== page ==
As someone who grew up in Australia, the concept of incomplete land titles records in Croatia and elsewhere in the region was something that cried out for reform and still does, despite evident progress in recent decades.
Many cultural factors complicate matters
There are many reasons land titles remain unresolved in Croatia and the region. The first is that the process is complex and therefore slow and expensive. Many times, especially in rural areas, the cost of land title registration can exceed the value of the property. As possession is nine tenths of the law, all registering a land title would do is leave you out of pocket. And what if I want to move? Although Croatia has only been independent for 30-odd years, especially in non-urban areas, families have lived in continuity for generations, changing up to six of seven countries (political entities) without moving. Static populations consider these issue differently to mobile ones. Croatia being relatively poorly urbanised, that is a factor any informed policy maker or talented politician will respect. Also, people here rarely borrow off the value of real estate to finance spending.
When time is not a factor and people don’t borrow money to build
If you need to borrow to build or buy real estate, it is important to note that for decades, a clean land title has been a condition for getting a loan. With legislation enabling the legalisation of illegally constructed buildings, a legalised building is another condition borrowers (or hopefuls for receiving EU structural funds) need to fulfil. There are now relatively few unlegalized buildings, contributing to land titles clarity.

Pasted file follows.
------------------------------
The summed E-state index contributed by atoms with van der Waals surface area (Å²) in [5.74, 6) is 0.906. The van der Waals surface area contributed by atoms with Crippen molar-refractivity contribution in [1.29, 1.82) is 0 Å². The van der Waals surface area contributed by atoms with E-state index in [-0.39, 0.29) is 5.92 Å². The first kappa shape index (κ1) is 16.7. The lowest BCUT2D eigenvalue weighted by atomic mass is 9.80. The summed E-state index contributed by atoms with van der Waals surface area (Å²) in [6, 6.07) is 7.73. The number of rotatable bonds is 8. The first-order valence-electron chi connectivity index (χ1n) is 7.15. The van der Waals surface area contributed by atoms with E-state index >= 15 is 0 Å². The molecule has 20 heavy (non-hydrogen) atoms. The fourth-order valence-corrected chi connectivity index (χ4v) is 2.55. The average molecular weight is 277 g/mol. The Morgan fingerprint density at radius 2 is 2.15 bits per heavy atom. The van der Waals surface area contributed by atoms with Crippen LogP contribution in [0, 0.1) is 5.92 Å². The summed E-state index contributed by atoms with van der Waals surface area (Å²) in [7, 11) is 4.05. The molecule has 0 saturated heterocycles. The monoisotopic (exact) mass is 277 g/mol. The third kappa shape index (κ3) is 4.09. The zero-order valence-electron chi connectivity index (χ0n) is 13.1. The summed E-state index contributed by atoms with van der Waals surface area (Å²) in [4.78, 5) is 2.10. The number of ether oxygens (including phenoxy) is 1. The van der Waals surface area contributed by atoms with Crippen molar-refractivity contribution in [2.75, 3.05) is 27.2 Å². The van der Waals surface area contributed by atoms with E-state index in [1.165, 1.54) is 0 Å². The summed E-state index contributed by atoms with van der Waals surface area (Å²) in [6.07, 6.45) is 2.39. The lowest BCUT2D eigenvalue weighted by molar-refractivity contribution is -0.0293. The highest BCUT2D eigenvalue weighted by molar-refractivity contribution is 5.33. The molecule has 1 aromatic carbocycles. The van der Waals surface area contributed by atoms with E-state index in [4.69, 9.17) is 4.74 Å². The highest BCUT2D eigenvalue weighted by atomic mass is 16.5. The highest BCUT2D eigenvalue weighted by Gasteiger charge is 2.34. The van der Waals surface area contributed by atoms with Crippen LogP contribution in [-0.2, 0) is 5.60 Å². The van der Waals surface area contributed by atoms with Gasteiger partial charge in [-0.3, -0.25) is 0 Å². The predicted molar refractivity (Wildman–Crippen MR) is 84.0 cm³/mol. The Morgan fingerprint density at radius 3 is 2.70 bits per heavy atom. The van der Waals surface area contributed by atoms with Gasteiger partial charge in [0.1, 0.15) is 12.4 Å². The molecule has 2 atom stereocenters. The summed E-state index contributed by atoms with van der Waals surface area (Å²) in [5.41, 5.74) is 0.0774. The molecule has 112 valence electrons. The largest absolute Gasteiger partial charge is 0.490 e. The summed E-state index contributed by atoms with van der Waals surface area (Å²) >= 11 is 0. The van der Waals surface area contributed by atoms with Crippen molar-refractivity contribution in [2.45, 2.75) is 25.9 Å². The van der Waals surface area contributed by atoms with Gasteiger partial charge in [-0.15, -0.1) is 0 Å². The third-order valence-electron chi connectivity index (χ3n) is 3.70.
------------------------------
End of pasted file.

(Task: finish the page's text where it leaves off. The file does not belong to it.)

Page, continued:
However, many people do not take out loans to construct houses, especially outside the major cities. Often, they have inherited the land they are building on, which can make this a financially rewarding enterprise. Time for them is not a factor. They use family and neighbours to help out and return the favour in turn. Travelling through Croatia you will see many such houses with incomplete facades, or a new storey being put up. If you were wondering why, that is the major factor.
Reasons to define land titles
Defined property rights reduce uncertainty and increase the scope for successful business initiatives. As such, they reduce the perception of, and scope for, corruption and inconsistent implementation of procedures. They are a basis for allowing people to put assets to their best use, thus improving economic opportunities for the country. Yet, land titles reform remains a difficult issue.
So, are we approaching the issue of land titles reform the wrong way? Given how complex the process of land titles registration is, should we perhaps levy a land/property tax first? A property tax would do away with most of the complexities of the current registration system. There are other benefits too. As the cost of holding a property is low in Croatia many apartments and houses are not well maintained. This means the stock of available properties is lower than would otherwise be the case, pushing up the cost of housing. If we are interested in making the place more attractive for young families and to arrest adverse demographic trends, levying property taxes would be one aspect of that approach.
Significant political and structural challenges to a land tax